India’s neighbours, barring Pakistan, and other countries in the extended neighbourhood, have received their first consignments as grants. This is despite the huge domestic demand for the vaccination campaign that India kicked off in January. Having supplied medication and medical kits earlier to combat the pandemic, the external affairs minister put it aptly by saying: “We are more nationalistic, but at the same time we don’t see a tension between being nationalistic and being international.” He was articulating a policy that has inspired India’s vision of internationalism that began a few years after Independence, with it reaching out as a development partner to newly independent countries in Asia and Africa emerging from years of exploitative colonial rule.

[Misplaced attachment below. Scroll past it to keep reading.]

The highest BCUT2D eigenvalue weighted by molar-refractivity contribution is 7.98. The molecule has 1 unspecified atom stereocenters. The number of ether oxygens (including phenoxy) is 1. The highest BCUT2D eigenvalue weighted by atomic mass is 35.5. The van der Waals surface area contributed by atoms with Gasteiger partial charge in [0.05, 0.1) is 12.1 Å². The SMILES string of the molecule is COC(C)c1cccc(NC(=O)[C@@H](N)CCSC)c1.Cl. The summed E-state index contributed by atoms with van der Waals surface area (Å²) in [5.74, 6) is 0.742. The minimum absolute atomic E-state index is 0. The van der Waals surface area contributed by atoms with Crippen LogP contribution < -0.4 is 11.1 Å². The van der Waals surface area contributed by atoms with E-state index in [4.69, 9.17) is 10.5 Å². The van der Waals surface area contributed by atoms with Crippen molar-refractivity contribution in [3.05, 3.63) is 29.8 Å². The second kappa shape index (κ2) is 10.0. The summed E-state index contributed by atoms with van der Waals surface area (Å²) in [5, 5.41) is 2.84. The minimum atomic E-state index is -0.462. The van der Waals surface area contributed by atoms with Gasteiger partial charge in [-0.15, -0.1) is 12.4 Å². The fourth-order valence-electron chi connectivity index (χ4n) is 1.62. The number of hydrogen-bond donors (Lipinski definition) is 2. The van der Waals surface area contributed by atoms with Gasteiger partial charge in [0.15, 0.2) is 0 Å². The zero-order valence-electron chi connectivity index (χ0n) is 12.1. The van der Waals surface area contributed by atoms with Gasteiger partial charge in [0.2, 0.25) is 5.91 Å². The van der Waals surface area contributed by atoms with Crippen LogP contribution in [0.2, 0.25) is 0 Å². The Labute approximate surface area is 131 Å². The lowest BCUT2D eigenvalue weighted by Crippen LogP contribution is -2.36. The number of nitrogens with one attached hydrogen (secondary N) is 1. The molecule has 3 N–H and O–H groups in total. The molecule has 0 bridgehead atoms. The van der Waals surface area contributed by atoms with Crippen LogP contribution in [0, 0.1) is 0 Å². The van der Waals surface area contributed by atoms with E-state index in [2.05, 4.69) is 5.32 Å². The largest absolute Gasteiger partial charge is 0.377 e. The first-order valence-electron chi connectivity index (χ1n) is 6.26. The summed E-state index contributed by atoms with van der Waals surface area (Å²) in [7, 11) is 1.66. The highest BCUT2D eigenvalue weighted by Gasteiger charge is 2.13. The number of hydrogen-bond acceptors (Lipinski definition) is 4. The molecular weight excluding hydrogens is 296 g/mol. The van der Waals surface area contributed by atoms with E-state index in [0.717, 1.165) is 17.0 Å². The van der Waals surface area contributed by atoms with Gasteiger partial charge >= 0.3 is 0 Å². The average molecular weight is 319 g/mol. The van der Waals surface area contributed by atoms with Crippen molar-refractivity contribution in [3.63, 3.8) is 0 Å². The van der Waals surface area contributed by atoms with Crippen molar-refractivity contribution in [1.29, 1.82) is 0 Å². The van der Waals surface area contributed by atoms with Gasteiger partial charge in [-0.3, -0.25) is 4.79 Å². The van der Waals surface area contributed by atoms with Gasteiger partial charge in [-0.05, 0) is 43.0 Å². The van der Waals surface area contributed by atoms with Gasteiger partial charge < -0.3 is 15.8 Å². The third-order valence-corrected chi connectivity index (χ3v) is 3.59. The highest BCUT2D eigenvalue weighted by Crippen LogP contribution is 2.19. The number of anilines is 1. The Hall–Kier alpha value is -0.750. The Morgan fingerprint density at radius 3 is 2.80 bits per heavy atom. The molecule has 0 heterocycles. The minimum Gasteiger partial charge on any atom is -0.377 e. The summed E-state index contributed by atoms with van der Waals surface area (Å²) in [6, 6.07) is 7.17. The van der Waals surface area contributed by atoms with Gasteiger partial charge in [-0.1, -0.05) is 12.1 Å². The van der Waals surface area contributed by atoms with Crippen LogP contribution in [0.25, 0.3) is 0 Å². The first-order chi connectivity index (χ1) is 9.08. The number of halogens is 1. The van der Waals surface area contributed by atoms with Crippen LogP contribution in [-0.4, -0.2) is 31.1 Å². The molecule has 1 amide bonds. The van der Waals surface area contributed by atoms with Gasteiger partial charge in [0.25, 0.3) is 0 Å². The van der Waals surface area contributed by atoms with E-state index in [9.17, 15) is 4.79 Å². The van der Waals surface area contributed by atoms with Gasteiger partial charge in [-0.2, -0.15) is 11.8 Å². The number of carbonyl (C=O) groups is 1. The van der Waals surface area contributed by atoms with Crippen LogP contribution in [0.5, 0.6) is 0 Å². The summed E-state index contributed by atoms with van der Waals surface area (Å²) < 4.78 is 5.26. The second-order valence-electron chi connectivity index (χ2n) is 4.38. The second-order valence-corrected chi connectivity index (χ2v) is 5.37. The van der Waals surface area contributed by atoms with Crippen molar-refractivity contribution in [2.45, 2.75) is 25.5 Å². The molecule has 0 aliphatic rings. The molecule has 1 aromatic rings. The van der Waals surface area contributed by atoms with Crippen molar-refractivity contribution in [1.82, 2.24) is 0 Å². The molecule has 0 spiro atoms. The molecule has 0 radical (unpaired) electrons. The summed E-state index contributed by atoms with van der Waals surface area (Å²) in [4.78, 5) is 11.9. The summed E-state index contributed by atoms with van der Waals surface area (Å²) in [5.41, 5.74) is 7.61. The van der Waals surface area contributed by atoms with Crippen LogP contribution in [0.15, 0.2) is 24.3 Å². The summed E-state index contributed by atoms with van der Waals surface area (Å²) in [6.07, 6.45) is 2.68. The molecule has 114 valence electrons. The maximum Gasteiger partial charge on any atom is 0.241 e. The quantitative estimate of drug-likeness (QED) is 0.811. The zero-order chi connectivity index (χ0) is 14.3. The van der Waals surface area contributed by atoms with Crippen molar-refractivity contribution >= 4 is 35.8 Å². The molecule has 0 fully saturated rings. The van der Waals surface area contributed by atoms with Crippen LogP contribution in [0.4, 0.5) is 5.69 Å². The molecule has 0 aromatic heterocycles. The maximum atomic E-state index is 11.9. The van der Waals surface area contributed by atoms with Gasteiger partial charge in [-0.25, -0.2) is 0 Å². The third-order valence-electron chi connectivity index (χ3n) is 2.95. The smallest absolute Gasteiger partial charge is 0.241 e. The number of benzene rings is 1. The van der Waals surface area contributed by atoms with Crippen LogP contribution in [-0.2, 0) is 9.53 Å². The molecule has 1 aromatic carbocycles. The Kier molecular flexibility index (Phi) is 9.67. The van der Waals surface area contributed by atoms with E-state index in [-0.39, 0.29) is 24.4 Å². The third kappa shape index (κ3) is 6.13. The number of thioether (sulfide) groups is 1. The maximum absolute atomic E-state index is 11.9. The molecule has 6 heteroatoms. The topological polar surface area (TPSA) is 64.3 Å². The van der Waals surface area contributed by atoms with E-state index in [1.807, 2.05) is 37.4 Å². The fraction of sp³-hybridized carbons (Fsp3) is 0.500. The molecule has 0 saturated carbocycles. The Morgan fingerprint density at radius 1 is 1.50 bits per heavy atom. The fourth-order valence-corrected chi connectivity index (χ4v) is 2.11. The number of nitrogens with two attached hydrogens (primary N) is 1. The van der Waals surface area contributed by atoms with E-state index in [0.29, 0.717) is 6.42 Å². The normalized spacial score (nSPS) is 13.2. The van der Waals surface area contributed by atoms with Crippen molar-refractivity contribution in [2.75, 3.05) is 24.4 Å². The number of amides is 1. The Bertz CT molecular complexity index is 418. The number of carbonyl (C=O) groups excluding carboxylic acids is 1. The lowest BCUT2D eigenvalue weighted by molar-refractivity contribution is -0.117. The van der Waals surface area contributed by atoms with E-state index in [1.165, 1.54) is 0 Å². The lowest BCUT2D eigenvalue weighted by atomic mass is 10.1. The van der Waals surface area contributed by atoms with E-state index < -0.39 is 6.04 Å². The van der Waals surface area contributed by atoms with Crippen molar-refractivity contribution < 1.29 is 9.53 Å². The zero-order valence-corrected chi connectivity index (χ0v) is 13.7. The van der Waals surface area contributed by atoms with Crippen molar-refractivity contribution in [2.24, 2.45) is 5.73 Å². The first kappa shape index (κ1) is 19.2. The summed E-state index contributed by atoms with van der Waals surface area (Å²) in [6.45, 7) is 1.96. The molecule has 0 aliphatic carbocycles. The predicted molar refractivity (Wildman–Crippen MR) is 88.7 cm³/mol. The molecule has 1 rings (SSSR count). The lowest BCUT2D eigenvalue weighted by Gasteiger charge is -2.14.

India recognises that the global system is deeply interconnected. The ‘me first’ approach is short-sighted and will not help the fight against the pandemic. Unlike China, which has demanded quid pro quos, India has scrupulously avoided that approach.

- Indian Express